Another issue is that there’s a collection of buttons – including controls for the lane departure warning system, the head-up display and mirrors – hidden way under the bottom of the dashboard on the right-hand side of the steering wheel. You can’t see these controls, and even if they were in your line of sight, they’re all located in a dark recess.
Viewing and resetting average fuel economy is also a very unintuitive process involving dials on the steering wheel and buttons on stalks.
And when accelerating away from the booths on the M6 toll road the driver’s electric window switch was reached for and the handbrake was activated in error, as, in the dark, they are both similar buttons very close to each other.
The dashboard design is definitely a case of style over substance; it’s the opposite to a clear, functional interior. It’s as though the dashboard layout was designed by someone who has never actually driven a car.
Oh, and the car unlocks and locks itself automatically when you approach the car and then when get out of it. Not great if you’ve got kids inside, who are then locked in.
The official WLTP combined fuel economy for the DS 3 CROSSBACK PERFORMANCE Line PT130 AUTO is 45.6 mpg, with CO2 emissions of 111 g/km. It managed 54.0mpg at 70mph and we achieved 68.8mpg at a constant 50mph on the motorway, so it can be economical if you drive carefully. However around town the economy struggled to improve on 30mpg. Overall after a week we averaged 42.1mpg – which is slightly down on the WLTP figure. There was a useful driving range of 422 miles.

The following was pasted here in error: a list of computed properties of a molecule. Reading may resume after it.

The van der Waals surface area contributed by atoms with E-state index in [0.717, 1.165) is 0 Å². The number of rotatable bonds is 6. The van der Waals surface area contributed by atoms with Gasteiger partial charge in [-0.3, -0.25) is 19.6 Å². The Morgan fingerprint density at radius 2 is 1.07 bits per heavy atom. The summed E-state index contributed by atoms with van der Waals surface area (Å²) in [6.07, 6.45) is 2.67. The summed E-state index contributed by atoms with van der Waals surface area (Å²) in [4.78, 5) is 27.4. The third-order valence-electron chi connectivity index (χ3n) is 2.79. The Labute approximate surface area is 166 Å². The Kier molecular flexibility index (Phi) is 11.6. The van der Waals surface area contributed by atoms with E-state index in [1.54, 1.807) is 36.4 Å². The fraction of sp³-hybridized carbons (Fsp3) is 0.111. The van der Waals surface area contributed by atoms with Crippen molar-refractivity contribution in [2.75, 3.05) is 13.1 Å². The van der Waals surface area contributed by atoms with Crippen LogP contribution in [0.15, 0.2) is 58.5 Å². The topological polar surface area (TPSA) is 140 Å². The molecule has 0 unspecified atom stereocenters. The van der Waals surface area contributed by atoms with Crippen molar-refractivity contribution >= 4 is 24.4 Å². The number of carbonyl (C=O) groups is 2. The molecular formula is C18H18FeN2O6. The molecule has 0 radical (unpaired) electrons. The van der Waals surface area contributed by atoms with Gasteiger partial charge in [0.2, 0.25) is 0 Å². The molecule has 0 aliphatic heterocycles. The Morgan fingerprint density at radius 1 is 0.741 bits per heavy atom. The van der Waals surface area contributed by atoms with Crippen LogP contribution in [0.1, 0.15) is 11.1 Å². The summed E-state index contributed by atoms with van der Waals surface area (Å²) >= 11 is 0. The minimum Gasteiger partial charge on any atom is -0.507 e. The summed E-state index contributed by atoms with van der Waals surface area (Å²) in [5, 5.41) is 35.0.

The DS 3 CROSSBACK PERFORMANCE Line PT130 AUTO costs £25,955. Our test car had the options of metallic paint (£550), Advanced technology pack (£850), City park (£550), Bi-Tone roof (£200), Premium safety pack (£950) and Performance Line plus pack (£1,050), taking the total price of our test car to £29,555 – quite a lot for a high-rise supermini. There are three petrol powertrains: PureTech 100 Manual, PureTech 130 Automatic and PureTech 155 Automatic, and one diesel: BlueHDi 100 Manual. There are four trim levels: Elegance, Performance line, Prestige and Ultra Prestige.
The DS 3 CROSSBACK PERFORMANCE Line PT130 AUTO has decent performance and, helped by its small steering wheel, is fun to drive, especially around town, but under such driving conditions it’s not particularly economical. However if you do drive it carefully, it can return decent miles per gallon. It also has a comfortable ride.
It has interesting exterior and interior styling but the biggest issue with the car is the crazy dashboard controls, a perfect demonstration of style over substance.
There’s also the price; £25,955 before options. A Citroen C3 costs from £12,350 – ie. less than half of the price. Is the DS 3 sufficiently premium to justify a doubling in the price? Not really.
The DS 3 CROSSBACK PERFORMANCE Line PT130 AUTO gains a Green Car Guide rating of 7 out of 10.
What will be interesting to drive is the forthcoming ‘e-tense’ electric version – will it be able to retain the fun driving experience and the comfortable ride with a heavier electric powertrain?